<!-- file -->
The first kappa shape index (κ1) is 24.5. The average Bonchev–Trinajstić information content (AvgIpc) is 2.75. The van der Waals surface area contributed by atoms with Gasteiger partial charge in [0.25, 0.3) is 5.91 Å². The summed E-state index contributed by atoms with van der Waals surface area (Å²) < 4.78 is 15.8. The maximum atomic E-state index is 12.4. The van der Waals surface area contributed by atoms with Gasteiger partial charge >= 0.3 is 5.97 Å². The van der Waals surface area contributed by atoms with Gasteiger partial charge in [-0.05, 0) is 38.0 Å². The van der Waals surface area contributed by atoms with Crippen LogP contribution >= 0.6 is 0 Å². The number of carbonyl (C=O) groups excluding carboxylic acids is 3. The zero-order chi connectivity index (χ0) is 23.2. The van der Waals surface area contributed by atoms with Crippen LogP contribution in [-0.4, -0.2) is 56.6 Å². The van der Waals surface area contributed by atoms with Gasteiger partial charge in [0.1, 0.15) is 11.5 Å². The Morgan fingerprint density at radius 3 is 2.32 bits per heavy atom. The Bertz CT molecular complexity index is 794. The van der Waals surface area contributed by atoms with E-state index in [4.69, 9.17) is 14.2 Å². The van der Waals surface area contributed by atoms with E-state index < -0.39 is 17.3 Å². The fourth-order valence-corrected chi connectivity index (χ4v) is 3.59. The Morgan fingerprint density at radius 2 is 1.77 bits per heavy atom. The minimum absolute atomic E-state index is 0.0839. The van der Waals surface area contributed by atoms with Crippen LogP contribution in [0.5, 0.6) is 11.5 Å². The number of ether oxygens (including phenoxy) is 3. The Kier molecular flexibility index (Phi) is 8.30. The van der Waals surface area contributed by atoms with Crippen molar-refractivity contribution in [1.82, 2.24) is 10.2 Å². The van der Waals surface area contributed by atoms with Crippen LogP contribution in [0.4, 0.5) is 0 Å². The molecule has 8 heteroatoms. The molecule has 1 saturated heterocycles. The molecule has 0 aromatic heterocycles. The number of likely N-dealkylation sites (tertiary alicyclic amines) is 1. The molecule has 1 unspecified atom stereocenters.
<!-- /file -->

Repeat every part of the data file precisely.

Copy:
The first kappa shape index (κ1) is 24.5. The average Bonchev–Trinajstić information content (AvgIpc) is 2.75. The van der Waals surface area contributed by atoms with Gasteiger partial charge in [0.25, 0.3) is 5.91 Å². The summed E-state index contributed by atoms with van der Waals surface area (Å²) < 4.78 is 15.8. The maximum atomic E-state index is 12.4. The van der Waals surface area contributed by atoms with Gasteiger partial charge >= 0.3 is 5.97 Å². The van der Waals surface area contributed by atoms with Gasteiger partial charge in [-0.05, 0) is 38.0 Å². The van der Waals surface area contributed by atoms with Crippen LogP contribution >= 0.6 is 0 Å². The number of carbonyl (C=O) groups excluding carboxylic acids is 3. The zero-order chi connectivity index (χ0) is 23.2. The van der Waals surface area contributed by atoms with Crippen LogP contribution in [-0.4, -0.2) is 56.6 Å². The van der Waals surface area contributed by atoms with Gasteiger partial charge in [0.1, 0.15) is 11.5 Å². The Morgan fingerprint density at radius 3 is 2.32 bits per heavy atom. The Bertz CT molecular complexity index is 794. The van der Waals surface area contributed by atoms with E-state index in [4.69, 9.17) is 14.2 Å². The van der Waals surface area contributed by atoms with E-state index < -0.39 is 17.3 Å². The fourth-order valence-corrected chi connectivity index (χ4v) is 3.59. The Morgan fingerprint density at radius 2 is 1.77 bits per heavy atom. The minimum absolute atomic E-state index is 0.0839. The van der Waals surface area contributed by atoms with Crippen LogP contribution in [0.5, 0.6) is 11.5 Å². The number of ether oxygens (including phenoxy) is 3. The Kier molecular flexibility index (Phi) is 8.30. The van der Waals surface area contributed by atoms with Crippen molar-refractivity contribution in [1.82, 2.24) is 10.2 Å². The van der Waals surface area contributed by atoms with Crippen LogP contribution in [0.4, 0.5) is 0 Å². The molecule has 8 heteroatoms. The molecule has 1 saturated heterocycles. The molecule has 0 aromatic heterocycles. The number of likely N-dealkylation sites (tertiary alicyclic amines) is 1. The molecule has 1 unspecified atom stereocenters.